Do landlords have a clue about interest-only?

By Mark Long

A great deal of noise exists around interest-only lending in the residential market, where this type of product, though important, remains relatively niche for well understood reasons.

It is a very different situation in the buy-to-let market, which is dominated by interest-only borrowing.

BDRC’s Landlords Panel survey indicated that nine out of 10 landlords had at least one interest-only loan across their portfolio. Many still had a long period to go until term end, with respondents typically claiming to have an average of 13 years remaining on their loan term.

Given the massive contribution being made by interest-only to the private rental sector, how do landlords plan to settle their debts at the end of the repayment term? Sell, sell, sell seems to be the solution.

Almost three quarters of interest-only buy-to-let landlords reported in the survey that they plan to sell the property as a settlement solution, hopefully pocketing a nice capital gain into the bargain. Other repayment strategies included mortgage over-payment (usually smaller landlords) and the use of cash savings (mentioned by 21% each).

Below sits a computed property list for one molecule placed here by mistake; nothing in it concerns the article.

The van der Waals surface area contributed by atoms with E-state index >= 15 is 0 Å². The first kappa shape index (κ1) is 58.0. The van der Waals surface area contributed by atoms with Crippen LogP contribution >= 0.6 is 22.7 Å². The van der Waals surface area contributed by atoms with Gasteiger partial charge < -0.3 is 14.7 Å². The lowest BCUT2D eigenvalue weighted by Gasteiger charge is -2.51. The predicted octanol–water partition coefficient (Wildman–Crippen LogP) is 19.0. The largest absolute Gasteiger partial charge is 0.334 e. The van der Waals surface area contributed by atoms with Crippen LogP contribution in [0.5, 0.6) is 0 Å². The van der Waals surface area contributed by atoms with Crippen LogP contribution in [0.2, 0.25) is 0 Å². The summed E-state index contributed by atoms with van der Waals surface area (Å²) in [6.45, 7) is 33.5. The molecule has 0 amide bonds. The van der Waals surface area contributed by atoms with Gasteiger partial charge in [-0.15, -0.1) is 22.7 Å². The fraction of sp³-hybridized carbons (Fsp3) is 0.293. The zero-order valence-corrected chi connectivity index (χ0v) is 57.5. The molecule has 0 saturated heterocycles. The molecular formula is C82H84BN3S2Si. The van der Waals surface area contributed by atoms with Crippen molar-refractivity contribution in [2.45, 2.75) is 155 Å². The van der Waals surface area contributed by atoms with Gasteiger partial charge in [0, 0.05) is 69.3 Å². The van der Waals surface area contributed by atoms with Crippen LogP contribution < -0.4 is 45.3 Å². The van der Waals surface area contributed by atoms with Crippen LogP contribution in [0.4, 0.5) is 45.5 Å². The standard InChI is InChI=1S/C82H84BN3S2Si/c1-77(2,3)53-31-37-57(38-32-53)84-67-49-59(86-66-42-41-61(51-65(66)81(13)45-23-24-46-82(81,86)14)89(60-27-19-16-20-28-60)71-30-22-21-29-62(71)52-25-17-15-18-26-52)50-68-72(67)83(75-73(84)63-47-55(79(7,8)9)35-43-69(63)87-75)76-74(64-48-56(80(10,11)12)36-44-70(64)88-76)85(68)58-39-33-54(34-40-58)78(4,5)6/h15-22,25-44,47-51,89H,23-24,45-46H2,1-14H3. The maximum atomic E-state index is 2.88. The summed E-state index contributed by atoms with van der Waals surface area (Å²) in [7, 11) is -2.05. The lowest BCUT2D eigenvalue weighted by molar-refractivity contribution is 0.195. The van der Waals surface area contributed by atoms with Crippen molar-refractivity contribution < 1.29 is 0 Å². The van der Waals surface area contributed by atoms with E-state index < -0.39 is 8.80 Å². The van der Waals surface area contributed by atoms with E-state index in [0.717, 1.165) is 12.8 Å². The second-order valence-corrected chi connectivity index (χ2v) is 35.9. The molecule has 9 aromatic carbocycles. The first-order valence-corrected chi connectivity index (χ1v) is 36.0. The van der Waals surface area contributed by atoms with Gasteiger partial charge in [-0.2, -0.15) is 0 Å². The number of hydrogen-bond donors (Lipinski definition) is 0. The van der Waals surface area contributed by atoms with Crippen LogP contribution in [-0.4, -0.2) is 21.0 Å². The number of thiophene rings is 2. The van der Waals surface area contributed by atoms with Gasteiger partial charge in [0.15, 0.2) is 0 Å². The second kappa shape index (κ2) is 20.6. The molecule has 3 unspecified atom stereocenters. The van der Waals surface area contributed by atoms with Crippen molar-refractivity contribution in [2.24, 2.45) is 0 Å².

Further down the solutions list, around one in seven landlords mentioned switching to a repayment product downstream or releasing invested assets to meet their debt.

Just 3% of the 700+ buy-to-let customers interviewed reported that they ‘didn't know' how they were going to repay the capital on their borrowings.

On this basis, buy-to-let lenders can be reassured that, unlike their interest-only residential counterparts, the vast majority of landlords have given significant thought to meeting their obligations.

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